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See the face of your 100,000-year-old ancestor – HEALTH & SCIENCE

  Portrait of a female teenager Denisovan

Portrait of a female teenager Denisovan.
(photo credit: GOOD HAREL)

Meet "Denise," the first reconstructed anatomical profile of what has hitherto been considered mysterious Denisovans, a group of archaic people.

He was announced Thursday by the Hebrew University of Jerusalem. Researchers who have managed to recreate his profile say that their long-term research demonstrates the possible strategies available for forensic applications.

The Denisovans lived in Siberia and East Asia and were completed about 50,000 years ago, said Hebrew University of Jerusalem researcher Prof. Liran Carmel, who led the study. But exactly what Denisovan might look like is anyone's guess. That's because since their discovery in 2008, researchers have only three fossils to work with: a bone from the end of "Denise's" pinkie finger, a few teeth and a recently found lower bone of the jaw.

HU researchers were able to reconstruct Denisovan's profile over a three-year period by examining methylation patterns in their ancient DNA.

 3-D print reconstruction of a female Denisovan (Credit: Maayan Harel) "width =" 600 "height =" 420

Wikipedia explains that DNA methylation is a process by which methyl groups are added to the DNA molecule, thereby altering the activity of a DNA segment.

"Methylation provides a lot of information about gene transcription," Carmel explains.

By studying DNA methylation maps and comparing them with Neanderthals, another group of archaic humans disappeared in Europe some 40,000 years ago, as well as ancient Homo sapiens , the team understands what those differences might mean in Denisovan's anatomical features, based on what is known about human disorders in which these genes have lost function.

"We get a prediction about what parts of the skeleton are affected by the regulation of each gene's regulation and in what direction the skeletal part will change – for example, a longer or shorter femur bone, "says Dr. David Gokhman, now a postdoc at Stanford, also worked on the project. [19659004] Carmel says it is very difficult to obtain an anatomical profile from a DNA sequence, with most scientists and forensics teams able to state key details, such as whether the person whose DNA is included in h as dark hair or skin. However, DNA methylation has allowed researchers to make more detailed anatomic predictions.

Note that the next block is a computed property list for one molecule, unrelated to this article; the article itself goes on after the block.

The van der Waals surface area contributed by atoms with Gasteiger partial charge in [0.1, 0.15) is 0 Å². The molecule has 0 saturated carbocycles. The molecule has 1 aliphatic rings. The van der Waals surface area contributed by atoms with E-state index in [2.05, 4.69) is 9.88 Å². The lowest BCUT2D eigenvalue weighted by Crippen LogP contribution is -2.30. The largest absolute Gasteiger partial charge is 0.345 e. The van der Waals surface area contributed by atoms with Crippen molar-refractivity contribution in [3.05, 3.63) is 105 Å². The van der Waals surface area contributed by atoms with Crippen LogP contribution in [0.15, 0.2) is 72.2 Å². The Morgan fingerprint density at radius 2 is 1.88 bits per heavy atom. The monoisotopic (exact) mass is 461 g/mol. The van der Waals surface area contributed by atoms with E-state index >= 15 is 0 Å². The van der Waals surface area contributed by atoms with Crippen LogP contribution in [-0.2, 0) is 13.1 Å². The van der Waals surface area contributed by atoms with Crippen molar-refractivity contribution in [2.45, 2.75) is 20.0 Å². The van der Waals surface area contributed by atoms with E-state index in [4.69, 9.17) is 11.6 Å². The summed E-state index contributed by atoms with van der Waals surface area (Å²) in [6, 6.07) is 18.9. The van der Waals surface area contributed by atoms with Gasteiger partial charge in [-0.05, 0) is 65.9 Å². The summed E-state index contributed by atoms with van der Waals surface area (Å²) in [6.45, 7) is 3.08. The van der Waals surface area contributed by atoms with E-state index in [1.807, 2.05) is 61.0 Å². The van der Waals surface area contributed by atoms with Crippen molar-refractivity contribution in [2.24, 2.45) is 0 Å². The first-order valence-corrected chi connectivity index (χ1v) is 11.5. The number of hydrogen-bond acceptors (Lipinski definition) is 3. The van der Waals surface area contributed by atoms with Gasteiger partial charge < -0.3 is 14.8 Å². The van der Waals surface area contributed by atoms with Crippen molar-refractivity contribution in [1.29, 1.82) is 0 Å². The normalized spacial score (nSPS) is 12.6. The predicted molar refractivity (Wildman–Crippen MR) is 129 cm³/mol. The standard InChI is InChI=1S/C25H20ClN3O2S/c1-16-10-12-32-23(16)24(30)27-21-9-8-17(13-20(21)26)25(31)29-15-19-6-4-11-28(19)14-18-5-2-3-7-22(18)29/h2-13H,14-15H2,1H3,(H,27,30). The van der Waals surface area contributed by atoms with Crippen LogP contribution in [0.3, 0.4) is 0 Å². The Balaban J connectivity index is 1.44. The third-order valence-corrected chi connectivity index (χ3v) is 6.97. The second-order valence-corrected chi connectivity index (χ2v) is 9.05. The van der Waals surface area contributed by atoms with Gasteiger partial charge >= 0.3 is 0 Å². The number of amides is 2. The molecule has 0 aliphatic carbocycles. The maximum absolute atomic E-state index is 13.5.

Dr. David Gokhman and Prof. Liran Carmel (Credit: Hebrew University of Jerusalem) "width =" 600 "height =" 420

The team has proven about 85% accuracy of their model by using the same technique to create anatomical models of Neanderthals and Chimpanzees, with known anatomical profiles.

"One of the most exciting moments occurred a few weeks after our paper was submitted for peer review," Carmel said. "Scientists discovered a jaw in Denisovan. We quickly compared this poem to our predictions and found that it matched perfectly.

" Without even planning for it, we received independent confirmation of our ability to rebuild whole anatomical profiles using DNA that we got from a single finger, "he continued.

Researchers have found that Denisovans attract similar patterns of human methylation. They also find that there are 56 anatomical features of which the Denisovans differed from modern humans and / or Neanderthals, 34 of them on the skull.

Previous research done outside the Hebrew University showed that up to 6% of those Melanesians and contemporary Aboriginal Australians contain Denisovan DNA. Further, Denisovan DNA may have contributed to the modern ability of the Tibetans survive at high altitudes and the Inuits' ability to withstand freezing temperatures.

Although Carmel states, "The use of our method directly for forensic application is currently not possible," because it is designed to study variations outside of modern human diversity and police need to find features within the range, "DNA methylation can provide a lot of information that will help the police."

He stated that in addition to obtaining DNA sequences, transcription could improve forensic data.

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